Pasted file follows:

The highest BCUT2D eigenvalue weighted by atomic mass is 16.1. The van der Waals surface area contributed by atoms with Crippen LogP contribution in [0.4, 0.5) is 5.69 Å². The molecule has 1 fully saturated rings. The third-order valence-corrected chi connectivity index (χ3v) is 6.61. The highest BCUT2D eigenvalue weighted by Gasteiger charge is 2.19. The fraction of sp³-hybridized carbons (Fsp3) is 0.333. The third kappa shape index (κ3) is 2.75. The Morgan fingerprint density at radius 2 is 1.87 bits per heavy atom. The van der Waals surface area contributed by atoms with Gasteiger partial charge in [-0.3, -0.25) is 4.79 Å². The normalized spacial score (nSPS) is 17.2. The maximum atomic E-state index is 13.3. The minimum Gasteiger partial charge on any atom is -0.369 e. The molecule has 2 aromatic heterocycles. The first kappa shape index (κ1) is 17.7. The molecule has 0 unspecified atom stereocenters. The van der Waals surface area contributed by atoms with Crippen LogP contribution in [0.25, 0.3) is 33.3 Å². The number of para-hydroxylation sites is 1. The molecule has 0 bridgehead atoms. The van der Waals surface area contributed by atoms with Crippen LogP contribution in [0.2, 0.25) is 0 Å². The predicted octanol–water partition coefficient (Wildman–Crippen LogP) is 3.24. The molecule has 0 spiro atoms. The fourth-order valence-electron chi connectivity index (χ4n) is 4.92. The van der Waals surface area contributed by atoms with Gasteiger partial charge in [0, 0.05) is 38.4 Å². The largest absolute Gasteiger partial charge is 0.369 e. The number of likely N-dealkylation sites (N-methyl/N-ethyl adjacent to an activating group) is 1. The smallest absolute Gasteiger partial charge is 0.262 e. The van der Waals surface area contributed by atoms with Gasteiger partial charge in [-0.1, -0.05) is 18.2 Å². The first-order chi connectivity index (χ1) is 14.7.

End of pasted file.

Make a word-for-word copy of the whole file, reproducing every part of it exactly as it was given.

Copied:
The highest BCUT2D eigenvalue weighted by atomic mass is 16.1. The van der Waals surface area contributed by atoms with Crippen LogP contribution in [0.4, 0.5) is 5.69 Å². The molecule has 1 fully saturated rings. The third-order valence-corrected chi connectivity index (χ3v) is 6.61. The highest BCUT2D eigenvalue weighted by Gasteiger charge is 2.19. The fraction of sp³-hybridized carbons (Fsp3) is 0.333. The third kappa shape index (κ3) is 2.75. The Morgan fingerprint density at radius 2 is 1.87 bits per heavy atom. The van der Waals surface area contributed by atoms with Gasteiger partial charge in [-0.3, -0.25) is 4.79 Å². The normalized spacial score (nSPS) is 17.2. The maximum atomic E-state index is 13.3. The minimum Gasteiger partial charge on any atom is -0.369 e. The molecule has 2 aromatic heterocycles. The first kappa shape index (κ1) is 17.7. The molecule has 0 unspecified atom stereocenters. The van der Waals surface area contributed by atoms with Crippen LogP contribution in [0.25, 0.3) is 33.3 Å². The number of para-hydroxylation sites is 1. The molecule has 0 bridgehead atoms. The van der Waals surface area contributed by atoms with Crippen LogP contribution in [0.2, 0.25) is 0 Å². The predicted octanol–water partition coefficient (Wildman–Crippen LogP) is 3.24. The molecule has 0 spiro atoms. The fourth-order valence-electron chi connectivity index (χ4n) is 4.92. The van der Waals surface area contributed by atoms with Gasteiger partial charge in [0, 0.05) is 38.4 Å². The largest absolute Gasteiger partial charge is 0.369 e. The number of likely N-dealkylation sites (N-methyl/N-ethyl adjacent to an activating group) is 1. The smallest absolute Gasteiger partial charge is 0.262 e. The van der Waals surface area contributed by atoms with Gasteiger partial charge in [-0.1, -0.05) is 18.2 Å². The first-order chi connectivity index (χ1) is 14.7.